To successfully navigate public school, parents need to know who works in schools and what they do. This is true in most institutional, bureaucratic settings – you have to know who to call, who can get something done, and who has the information you need.
We’ve previously discussed the administrative team at the building level: principal, assistant principal, lead teacher/instructional coach. Last time we looked at school psychologists and school guidance counselors, both members of the student support staff. We’ll end our discussion of student support staff with a look at school nurses and school social workers.
School nurses are primarily responsible for health care planning and management in the school setting. These days, most school nurses travel between schools, so they are not available on a daily basis to deal with sick or injured children. Instead, school nurses work with health plans, train school staff, monitor and administer immunizations, oversee medications dispensed at school, complete various health screenings, and educate students about health issues.
Health plan management has become a major role for school nurses. Students with chronic conditions (for example, asthma, allergies, diabetes, seizure disorders) have written health plans, and students with disabilities frequently have health issues covered in their IEPs. Nurses are also responsible for administering flu shots at school; organizing vision, hearing, and dental screenings; and putting on programs related to health topics such as obesity, puberty, and sex education.
The National Association of School Nurses recommends that school nurses have a Bachelor of Science in Nursing and hold a state license as a registered nurse.
An excellent school nurse has skills and knowledge in pediatric, public health, and mental health nursing. Just as school psychologists and guidance counselors often refer children to outside agencies and specialists, so do school nurses. In addition, school nurses have a good working knowledge of the laws related to health care and disabilities in the public schools.
School social workers are responsible for helping students with the social and psychological issues that are significant barriers to academic progress, and they often serve as the link among home, community, and school. Some of these social/psychological issues include poverty, substance abuse, violence, family dysfunction, abuse and neglect, mental illness, homelessness, truancy, and sexuality.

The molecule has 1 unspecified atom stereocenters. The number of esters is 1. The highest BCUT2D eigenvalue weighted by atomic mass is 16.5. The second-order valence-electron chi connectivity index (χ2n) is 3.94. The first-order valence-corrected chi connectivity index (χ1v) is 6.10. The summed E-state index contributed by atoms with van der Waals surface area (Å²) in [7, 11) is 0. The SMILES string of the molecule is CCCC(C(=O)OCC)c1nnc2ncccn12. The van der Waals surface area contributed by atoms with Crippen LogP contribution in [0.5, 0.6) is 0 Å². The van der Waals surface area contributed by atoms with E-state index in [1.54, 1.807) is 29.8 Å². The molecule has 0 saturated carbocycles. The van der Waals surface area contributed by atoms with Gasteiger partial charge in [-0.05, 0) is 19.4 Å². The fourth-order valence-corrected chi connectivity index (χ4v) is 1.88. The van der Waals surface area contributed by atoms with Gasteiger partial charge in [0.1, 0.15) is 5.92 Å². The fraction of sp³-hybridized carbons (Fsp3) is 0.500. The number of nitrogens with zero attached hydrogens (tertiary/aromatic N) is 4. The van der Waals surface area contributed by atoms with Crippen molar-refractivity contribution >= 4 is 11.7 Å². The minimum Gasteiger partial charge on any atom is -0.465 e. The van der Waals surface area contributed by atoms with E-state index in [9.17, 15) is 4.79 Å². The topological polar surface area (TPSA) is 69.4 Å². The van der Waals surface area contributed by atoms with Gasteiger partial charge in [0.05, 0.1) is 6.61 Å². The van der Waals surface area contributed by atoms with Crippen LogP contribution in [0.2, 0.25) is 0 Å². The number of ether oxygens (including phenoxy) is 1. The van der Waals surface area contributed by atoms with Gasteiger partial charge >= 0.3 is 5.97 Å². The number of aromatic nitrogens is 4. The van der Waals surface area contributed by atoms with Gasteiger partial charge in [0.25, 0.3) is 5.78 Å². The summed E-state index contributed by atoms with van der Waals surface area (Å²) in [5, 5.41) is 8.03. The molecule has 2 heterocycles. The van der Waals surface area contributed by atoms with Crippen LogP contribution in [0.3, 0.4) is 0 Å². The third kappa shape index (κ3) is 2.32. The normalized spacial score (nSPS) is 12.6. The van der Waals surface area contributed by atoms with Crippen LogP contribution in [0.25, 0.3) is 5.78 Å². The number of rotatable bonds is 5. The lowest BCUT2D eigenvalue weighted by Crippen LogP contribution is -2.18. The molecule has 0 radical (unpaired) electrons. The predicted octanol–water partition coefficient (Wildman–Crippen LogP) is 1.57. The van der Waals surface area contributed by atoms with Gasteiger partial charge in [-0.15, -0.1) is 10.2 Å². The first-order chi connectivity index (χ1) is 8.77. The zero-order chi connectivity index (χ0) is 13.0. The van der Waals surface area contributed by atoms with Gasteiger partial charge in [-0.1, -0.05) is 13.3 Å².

School social workers are responsible for the psychosocial assessments and social histories that are often required to determine eligibility for special services. They also complete mental health assessments. In both of these roles, the school social worker is operating as a member of an interdisciplinary school team.
Crisis management frequently involves the school social worker. When children and families end up in crisis, it’s the school social worker who collaborates with the department of social services and other outside agencies to keep children safe. Case management – the ongoing work with children and families to find services and solve problems – is also part of school social work. This involves collaboration with other community agencies, referrals, assessments, and home visits.
School social workers generally serve several schools and travel among those schools. They hold an MSW, and have specific training in school social work. In many states, social workers are required to be licensed.
An excellent school social worker is a team player who maintains strong professional relationships with agencies in the community that serve children and families. She must be able to handle crisis situations with patience and common sense, and she must feel comfortable with all kinds of families in all kinds of circumstances.
School nurses and school social workers are important members of the student support staff. They work closely with parents and teachers as well as with students. They are most closely involved with the outside circumstances that pose significant barriers to a child’s school attendance and academic progress.